A series of recent electronic tagging studies at PMNM sites suggest individuals of the most abundant species of coral reef top predators are generally site-attached to their “home” island or atoll, but many move extensively within atolls during diel, tidal, lunar, and seasonal migrations [36, 49, 5153] (Figure 3). For example, giant trevally spend most of the year in relatively small (maximum linear dimension = 5 km) home ranges, where they exhibit clear diel habitat shifts (see [49], C. Meyer, unpublished data), but migrate up to 40 km to spawning aggregation sites during summer full moons (see [49], C. Meyer, unpublished data) (Figure 4). Green jobfish are also seasonally site attached to core activity areas of up to 12 km in length, and range up to 19 km across atolls [51]. Within their core areas, green jobfish exhibit diel and tidal habitat shifts (Figure 3), with the latter resulting in round trips of up to 24 km in 24 h [51]. Galapagos sharks also appear to be primarily resident at “home” atolls, with adults moving extensively throughout atolls and juveniles exhibiting diel migrations between fore reef and reef flat habitats [52, 53]. Tiger sharks are the notable exception to the atoll-residency pattern. Although some individuals are detected at their home atoll year round, others routinely swim hundreds or thousands of km along the Hawaiian chain or out into open ocean [49, 5355] (Figure 5).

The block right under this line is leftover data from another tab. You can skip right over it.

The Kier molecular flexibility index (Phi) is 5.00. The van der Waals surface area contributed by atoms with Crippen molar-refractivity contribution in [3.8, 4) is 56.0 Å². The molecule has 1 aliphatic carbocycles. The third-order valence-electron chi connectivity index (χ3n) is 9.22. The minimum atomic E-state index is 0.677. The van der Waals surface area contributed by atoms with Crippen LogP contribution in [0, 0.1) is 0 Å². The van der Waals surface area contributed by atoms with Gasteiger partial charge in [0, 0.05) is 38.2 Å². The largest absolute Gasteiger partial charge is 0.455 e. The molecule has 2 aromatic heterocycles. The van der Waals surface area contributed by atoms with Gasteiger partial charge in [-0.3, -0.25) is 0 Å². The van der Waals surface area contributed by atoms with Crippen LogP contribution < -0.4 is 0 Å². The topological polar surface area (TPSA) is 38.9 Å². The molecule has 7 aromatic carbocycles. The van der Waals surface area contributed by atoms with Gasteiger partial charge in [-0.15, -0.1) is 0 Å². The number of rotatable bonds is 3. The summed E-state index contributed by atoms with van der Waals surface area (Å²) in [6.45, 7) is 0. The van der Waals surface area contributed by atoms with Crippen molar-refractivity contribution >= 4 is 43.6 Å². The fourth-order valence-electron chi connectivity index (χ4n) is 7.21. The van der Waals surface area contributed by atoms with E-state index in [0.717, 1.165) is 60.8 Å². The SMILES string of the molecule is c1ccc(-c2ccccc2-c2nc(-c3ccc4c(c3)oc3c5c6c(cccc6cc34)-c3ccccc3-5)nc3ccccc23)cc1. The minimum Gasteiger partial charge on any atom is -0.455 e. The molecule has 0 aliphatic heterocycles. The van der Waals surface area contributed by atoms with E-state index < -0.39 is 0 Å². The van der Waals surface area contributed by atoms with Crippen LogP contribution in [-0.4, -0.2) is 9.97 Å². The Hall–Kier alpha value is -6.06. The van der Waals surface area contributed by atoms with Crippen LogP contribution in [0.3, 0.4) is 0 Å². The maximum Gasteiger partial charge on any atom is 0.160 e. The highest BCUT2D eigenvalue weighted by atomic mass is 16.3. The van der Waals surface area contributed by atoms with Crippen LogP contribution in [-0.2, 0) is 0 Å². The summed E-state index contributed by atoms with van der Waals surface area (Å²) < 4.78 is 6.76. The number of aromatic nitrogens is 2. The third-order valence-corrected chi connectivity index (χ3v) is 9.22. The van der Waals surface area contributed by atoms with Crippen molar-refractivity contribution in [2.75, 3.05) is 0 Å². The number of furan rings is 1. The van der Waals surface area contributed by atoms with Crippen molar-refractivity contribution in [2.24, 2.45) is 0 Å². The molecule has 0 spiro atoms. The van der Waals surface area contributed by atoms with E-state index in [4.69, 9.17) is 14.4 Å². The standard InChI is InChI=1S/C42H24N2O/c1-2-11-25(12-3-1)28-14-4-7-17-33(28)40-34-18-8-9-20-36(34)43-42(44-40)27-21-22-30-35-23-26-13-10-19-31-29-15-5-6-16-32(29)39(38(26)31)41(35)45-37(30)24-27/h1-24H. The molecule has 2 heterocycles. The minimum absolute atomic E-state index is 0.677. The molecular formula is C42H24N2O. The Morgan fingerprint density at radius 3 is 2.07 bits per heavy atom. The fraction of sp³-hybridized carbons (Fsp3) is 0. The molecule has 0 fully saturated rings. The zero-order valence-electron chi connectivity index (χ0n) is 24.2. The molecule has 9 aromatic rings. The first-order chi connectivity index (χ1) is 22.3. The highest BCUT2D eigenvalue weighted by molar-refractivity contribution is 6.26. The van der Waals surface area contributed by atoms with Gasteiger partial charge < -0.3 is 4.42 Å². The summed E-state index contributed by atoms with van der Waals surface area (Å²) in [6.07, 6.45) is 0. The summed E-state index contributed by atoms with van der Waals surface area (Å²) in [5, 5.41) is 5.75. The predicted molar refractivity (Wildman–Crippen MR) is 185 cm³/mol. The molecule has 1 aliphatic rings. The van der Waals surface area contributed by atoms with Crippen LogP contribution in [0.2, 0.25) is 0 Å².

Data from diver transect and towed-diver visual surveys and fishing and tagging studies show that the most common top predators occur throughout all major atoll and bank habitats, but some species exhibit preferences for particular habitat types or locations (see [21, 23, 49, 5153], J. Dale, unpublished data). Indeed, electronic tagging studies show individual predators often utilize multiple different habitats at PMNM atolls, but are detected most frequently in just a few [49, 5153]. Collectively, these studies suggest large predators in the PMNM, as elsewhere in the central Pacific [56], are generally most abundant in atoll fore reef habitats and least abundant in shallow (<3 m) lagoon and back reef habitats (see [21], J. Dale, unpublished data). However, electronic tagging data also indicate many tiger sharks and some Galapagos sharks actively seek out shallow habitats around small sandy islets, presumably because of abundant, large prey (birds, turtles, and seals) in these locations (see [52, 53]—see also diet section below), and core home ranges of some giant trevally individuals are located in these shallow areas [49]. Top predators also select specific habitats for biologically important activities such as spawning. For example, during summer full moons, giant trevally from across FFS congregate in fore reef habitat on the south side of the atoll [49] (Figure 4). Few data are available on vertical movements of top predators in the PMNM but limited satellite tagging in this region has shown both Galapagos and tiger sharks primarily use the mixed layer (<100 m depth) and make occasional deeper dives through the thermocline down to 680 m [53] (Figure 6).